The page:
SCOTTISH business leaders have warned MSPs that firms face a grimmer trading picture than during the pandemic – despite not receiving anywhere near the same level of government support.
Holyrood’s Economy and Fair Work Committee also heard that the Scottish Government’s plans to introduce a long-delayed tourist tax, or transient visitor levy (TVL), will cause “some unnecessary damage” to recovery plans.
Marc Crothall, chief executive officer of the Scottish Tourism Alliance, was asked if businesses felt they were struggling even more than they did during the pandemic.
He said: “From a business point of view, I think everybody would say that that we are in a worse place then we were last year, without question.
“The impact of the cost crisis affecting businesses with the uncertainty with how to navigate through the challenges in front of us…..are really causing concern.”
He added that “it’s tough to say the least” and that t was “worse than Covid at the moment”.
Leon Thompson, executive director of UK Hospitality Scotland, told the committee that traders “felt the worst of it was behind us” after pandemic restrictions were lifted.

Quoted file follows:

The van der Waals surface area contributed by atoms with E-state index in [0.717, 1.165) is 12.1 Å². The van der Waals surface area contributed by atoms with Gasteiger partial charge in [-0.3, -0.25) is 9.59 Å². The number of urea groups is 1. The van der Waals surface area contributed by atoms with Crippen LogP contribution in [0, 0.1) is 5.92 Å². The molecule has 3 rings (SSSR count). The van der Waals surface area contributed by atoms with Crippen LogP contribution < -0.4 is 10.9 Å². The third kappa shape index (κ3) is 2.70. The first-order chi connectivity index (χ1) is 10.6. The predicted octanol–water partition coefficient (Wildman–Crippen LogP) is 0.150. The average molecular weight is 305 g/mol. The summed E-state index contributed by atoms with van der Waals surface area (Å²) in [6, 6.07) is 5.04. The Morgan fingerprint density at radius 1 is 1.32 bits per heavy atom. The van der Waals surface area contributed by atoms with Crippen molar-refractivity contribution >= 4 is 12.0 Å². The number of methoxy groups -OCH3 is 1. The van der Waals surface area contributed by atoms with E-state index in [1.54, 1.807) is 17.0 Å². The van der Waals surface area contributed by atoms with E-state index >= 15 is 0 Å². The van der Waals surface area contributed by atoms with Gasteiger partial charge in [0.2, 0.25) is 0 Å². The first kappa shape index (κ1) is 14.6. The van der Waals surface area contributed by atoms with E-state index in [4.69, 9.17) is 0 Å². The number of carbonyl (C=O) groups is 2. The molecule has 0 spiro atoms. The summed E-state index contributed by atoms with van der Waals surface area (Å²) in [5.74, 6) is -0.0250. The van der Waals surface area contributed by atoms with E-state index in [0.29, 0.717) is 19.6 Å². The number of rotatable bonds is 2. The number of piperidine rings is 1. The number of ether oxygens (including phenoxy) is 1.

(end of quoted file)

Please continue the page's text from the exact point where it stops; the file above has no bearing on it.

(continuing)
He added: “The challenges that face businesses now are much more significant even than the challenges they faced as a result of the pandemic.”
Mr Thompson told MSPs that support is “not at all” adequate for businesses.
He said: “Beyond the energy rate support, there’s not been anything announced for businesses.”
Tory MSP Graham Simpson said the evidence painted a “grim picture” for Scotland’s tourism industry.
The business chiefs also warned against the introduction of a tourist tax in Scotland, earmarked to be introduced by 2026 at the earliest, in line with many European countries that add a levy to accommodation bills.
Mr Crothall said: “We think the sentiment piece around that is really going to cause some unnecessary damage to the current environment when we are trying to recover.
“The concerns that we have around the TVL ae again staying competitive in a tax environment that is already not in parallel or better than anyone else.”
Mr Thompson stressed there was “some dismay we saw that in the Programme for Government”.
He added: “We now have some significant challenges in terms of sentiment and perception at a time when you have got people looking at value for money more than ever.”